So fellow travelers, one small downside to the extended trips we take to the Left Coast each summer is I miss all the action for a couple of weeks at the local dog rescue where I volunteer.
‘Cuse me, are my people here yet?
Going into my sixth year of volunteering (I started seven years ago back in November 2010, but took a year off to attend to important family responsibilities) it does not take long to get back into the swing of things no matter how long I am gone. So bright and early this Saturday, I headed off to help welcome sixty new furry arrivals seeking homes. When I pulled into the parking lot just after 7:30am the big truck was already in position, ramp down ready for the our transport team to get the dogs out and settled in.
Thanks to the dedication of a hardworking staff and a solid core of trained volunteers, Helping Hounds Dog Rescue has become a well organized operation. Transport shifts are hectic. Cooperation and flexibility are essential. There’s a lot to get done before doors open to the crowd of potential adopters who line up well before Noon.
Adopters waiting for doors to open.
Before the transport dogs are brought in, all the dogs currently on site have to be fed and walked, crates cleaned, water replenished and laundry started. Thanks to the “Morning Marauders” weekend team this happens with good humored, coffee and donut fueled efficiency so by the time the Transport Team shifts into gear the new dogs will have the full attention of everyone on hand.
By the time the dogs arrive here, they’ve been through a lot. Whatever the circumstances (strays, puppy mill raids or owner surrenders) which find them in held in high kill shelters, its a terrifying experience for any animal. The lucky ones are “pulled” by rescue organizations in Texas and Alabama, given vet care including spay/neuter and sent to foster homes to wait for an available opening on the transports headed to other states. When a slot opens up, the dogs are loaded onto the transports often traveling several days (yes they are fed and walked and cared for along the way) to reach their new home state. So by the time we meet them coming off the truck, they are understandably a bit stressed and disoriented.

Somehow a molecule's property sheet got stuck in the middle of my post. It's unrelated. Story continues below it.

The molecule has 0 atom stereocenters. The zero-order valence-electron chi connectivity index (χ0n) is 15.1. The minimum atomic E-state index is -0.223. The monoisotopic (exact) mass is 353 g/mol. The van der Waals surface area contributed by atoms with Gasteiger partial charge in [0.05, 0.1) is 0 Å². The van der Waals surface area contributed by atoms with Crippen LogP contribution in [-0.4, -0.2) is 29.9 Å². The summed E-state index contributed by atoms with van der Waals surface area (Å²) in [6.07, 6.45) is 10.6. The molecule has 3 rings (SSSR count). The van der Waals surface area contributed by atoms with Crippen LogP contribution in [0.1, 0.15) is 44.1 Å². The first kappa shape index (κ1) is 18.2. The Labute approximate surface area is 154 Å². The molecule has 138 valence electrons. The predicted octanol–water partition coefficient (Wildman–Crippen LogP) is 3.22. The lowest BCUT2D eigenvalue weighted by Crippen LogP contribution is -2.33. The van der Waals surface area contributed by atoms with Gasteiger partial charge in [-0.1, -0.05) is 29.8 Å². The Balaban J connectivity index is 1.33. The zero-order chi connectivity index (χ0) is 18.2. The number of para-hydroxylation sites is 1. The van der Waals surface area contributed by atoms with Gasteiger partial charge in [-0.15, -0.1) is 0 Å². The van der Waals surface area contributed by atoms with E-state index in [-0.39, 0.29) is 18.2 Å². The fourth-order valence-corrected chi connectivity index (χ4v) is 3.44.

Some of them bound down the ramp, thrilled to explore this funny smelling new place. Others have to be coaxed or carried to the stations where they have their arrival photos taken and are fitted for collars with official HHDR tags. It’s not uncommon for us to end the shift a bit damp but we all agree it’s worth wearing a little eau de pee in exchange for a gentle lick on your ear as you comfort a trembling little chi-mix or shy puppy. A good breakfast, a few walks and extra buddy time for any dog in need of comfort does wonders to soothe nerves and settle fears. Most are ready to meet potential adopters by the time the doors open and people start streaming in.
Pups resting before the doors open to the public
At that point I usually switch roles to answering the phones, freeing up the staff to focus on processing adoptions. Other volunteers act as tour guides showing people around and answering questions, bringing dogs out to meet interested adopters or at any moment assisting when a call goes out for a “crate cleanup in the puppy room.” Staff approved volunteer team members assist with “meet and greets” a required process of introducing a family’s established dog(s) to the dog they are considering for adoption. Transport Saturdays are crazy busy, people can wait over an hour to finalize their paperwork and go home with their new companions. A few grumble, but I’ve never heard anyone say it wasn’t worth the wait once they’re walking out the door with their new companion.